money jar

Operating Room Swear Jars Set to Pay Down National Debt by 2018

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WASHINGTON, DC – The American College of Surgeons was pleased to announce today that their “Operating Room Swear Jar Initiative” will soon generate enough revenue to pay off the U.S. national debt of 19 trillion dollars by early 2018.  The program, instituted only 3 months ago at a local hospital in Cincinnati, Ohio as a strategy to improve surgeon behavior in the operating room (OR), has dramatically exceeded expectations.

money jar
After one operating room case

“I thought the idea was pretty dumb at first,” reports Brian Nicholson, a general surgeon and noted skeptic of the anti-cursing initiative.  “However, once I was forced to pony up $300 after a profanity-laced laparoscopic appendectomy last week, I became a true believer.”

The director of the swear jar program has been thrilled with its success.  “If there’s one thing I learned in residency, you never underestimate the anger of a surgeon who has been operating for 6 hours without eating, drinking, or sitting down,” stated Kevin Cates, a vascular surgeon at Mercy Hospital in Cincinnati.  “The OR Swear Jar Initiative turns every expletive-filled rant into cold, hard cash.  Now, the simple mistake of cutting a knot too short can generate upwards of $10,000 in revenue.”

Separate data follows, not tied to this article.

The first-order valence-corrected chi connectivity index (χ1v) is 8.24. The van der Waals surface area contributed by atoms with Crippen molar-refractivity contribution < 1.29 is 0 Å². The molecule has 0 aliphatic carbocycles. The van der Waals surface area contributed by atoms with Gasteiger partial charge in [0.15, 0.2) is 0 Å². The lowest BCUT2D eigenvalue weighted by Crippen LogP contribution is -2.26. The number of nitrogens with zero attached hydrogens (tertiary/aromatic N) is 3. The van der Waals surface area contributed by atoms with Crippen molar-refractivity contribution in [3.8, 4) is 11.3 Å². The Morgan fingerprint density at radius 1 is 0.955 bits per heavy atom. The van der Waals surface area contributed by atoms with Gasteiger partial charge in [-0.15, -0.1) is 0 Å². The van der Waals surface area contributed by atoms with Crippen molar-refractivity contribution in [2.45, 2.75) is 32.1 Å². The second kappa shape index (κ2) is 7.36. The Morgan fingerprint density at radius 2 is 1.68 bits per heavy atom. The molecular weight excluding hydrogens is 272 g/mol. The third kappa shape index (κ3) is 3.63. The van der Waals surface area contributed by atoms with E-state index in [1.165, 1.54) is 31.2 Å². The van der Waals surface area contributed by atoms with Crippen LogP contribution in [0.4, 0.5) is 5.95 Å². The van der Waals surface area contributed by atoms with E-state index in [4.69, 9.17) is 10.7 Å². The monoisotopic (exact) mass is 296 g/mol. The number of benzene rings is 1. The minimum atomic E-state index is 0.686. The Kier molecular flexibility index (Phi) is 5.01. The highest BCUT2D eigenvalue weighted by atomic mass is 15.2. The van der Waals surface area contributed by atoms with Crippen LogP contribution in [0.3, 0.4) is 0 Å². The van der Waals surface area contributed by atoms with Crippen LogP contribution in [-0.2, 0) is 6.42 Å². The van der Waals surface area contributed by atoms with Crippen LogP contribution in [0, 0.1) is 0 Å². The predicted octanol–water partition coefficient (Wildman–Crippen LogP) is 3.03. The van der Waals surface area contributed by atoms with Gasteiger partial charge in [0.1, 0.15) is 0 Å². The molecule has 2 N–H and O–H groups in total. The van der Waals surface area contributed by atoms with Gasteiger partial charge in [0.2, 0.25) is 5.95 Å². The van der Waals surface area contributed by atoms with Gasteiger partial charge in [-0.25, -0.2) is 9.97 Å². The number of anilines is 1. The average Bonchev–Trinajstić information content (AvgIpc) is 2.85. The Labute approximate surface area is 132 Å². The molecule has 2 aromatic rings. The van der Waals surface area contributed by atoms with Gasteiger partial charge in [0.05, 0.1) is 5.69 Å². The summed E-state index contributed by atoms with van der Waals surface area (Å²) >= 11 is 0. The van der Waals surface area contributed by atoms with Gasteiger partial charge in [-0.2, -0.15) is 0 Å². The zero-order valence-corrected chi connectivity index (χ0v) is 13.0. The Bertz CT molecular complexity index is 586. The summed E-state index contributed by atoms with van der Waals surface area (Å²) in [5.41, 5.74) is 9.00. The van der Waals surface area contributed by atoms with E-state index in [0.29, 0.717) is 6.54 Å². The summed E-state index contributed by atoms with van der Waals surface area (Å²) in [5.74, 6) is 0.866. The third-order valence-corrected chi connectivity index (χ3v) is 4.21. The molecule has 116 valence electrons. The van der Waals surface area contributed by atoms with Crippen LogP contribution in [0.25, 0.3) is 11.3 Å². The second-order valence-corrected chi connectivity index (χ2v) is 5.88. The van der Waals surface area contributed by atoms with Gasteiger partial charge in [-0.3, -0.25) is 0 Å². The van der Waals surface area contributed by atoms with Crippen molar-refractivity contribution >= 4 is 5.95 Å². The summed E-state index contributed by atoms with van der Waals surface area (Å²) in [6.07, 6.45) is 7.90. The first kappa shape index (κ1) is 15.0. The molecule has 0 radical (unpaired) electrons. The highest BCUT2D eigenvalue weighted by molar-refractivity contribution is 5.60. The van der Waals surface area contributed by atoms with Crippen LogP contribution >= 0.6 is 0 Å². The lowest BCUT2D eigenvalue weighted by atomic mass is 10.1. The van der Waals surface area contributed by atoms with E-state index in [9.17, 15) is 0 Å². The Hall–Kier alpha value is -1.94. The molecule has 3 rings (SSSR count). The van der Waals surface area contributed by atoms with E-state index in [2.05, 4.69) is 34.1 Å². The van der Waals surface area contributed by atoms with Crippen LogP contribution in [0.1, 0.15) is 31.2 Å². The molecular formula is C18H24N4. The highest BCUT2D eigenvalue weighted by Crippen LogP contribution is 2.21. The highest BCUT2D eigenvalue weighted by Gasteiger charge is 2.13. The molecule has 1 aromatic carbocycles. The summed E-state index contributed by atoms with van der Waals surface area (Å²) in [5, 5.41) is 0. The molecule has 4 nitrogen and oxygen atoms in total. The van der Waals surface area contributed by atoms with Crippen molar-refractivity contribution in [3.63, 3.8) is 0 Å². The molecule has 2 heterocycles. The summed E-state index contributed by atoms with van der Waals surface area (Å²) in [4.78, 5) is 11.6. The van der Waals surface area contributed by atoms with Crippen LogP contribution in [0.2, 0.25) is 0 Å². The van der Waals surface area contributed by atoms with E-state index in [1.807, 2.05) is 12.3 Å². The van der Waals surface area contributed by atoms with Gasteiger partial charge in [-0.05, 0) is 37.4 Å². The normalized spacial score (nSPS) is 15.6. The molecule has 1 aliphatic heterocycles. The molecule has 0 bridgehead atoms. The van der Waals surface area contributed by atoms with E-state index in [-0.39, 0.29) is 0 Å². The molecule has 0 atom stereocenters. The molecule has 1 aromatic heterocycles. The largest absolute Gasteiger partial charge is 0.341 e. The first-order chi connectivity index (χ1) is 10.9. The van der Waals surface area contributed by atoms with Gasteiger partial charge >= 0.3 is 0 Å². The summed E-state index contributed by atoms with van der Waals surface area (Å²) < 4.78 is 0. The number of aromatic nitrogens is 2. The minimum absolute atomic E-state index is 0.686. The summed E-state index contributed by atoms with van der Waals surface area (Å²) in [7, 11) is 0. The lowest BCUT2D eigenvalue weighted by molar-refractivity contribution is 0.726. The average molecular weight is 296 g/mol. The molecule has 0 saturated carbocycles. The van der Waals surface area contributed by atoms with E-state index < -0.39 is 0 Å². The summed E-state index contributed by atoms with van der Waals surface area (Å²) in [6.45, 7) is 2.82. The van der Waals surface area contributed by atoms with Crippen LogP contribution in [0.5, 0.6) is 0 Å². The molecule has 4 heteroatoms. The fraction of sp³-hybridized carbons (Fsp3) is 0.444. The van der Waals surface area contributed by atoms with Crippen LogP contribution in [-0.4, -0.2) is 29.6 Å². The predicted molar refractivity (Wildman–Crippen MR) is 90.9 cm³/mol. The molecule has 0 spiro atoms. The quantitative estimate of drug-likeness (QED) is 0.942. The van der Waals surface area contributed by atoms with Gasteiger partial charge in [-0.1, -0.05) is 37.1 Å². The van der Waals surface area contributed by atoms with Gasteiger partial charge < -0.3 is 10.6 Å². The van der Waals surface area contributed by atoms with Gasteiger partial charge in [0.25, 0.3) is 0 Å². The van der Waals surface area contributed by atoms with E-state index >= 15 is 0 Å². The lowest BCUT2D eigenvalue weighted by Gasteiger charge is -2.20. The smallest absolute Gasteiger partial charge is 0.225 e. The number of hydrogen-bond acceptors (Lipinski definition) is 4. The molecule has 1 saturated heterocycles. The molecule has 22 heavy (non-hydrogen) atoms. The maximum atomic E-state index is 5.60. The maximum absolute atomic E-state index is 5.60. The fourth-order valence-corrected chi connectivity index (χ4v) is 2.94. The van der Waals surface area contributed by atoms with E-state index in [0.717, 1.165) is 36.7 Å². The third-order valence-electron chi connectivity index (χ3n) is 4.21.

Shortly after the program’s debut, the American College of Surgeons mandated that every operating room in the country have a “swear jar” present during every surgery.  Over the past month, the nationwide program has garnished over 600 million dollars directly from the wallets of raging surgeons.  “We anticipate that by March 2018, the entire debt of the United States of America will be paid off,” announced Cates.  “By July, all Americans will be given free health care, and by December, we will be straight up handing out cash to whoever wants it.”

When asked how America’s surgeons will handle the financial burden, Cates responded, “Oh they will all be desperately poor within 6 months.”

  • Dr. Glaucomflecken

    Following a successful career as a doctor impersonator, Dr. Glaucomflecken decided to attend a real, accredited medical school and residency program. Now he spends his time treating eyeballs, occasionally forgetting that they belong to an actual human body. Dr. Glaucomflecken specializes in knowing where to look when talking to somebody with a lazy eye. He started writing for GomerBlog after being told to “publish or perish.” Follow me on Twitter @DGlaucomflecken

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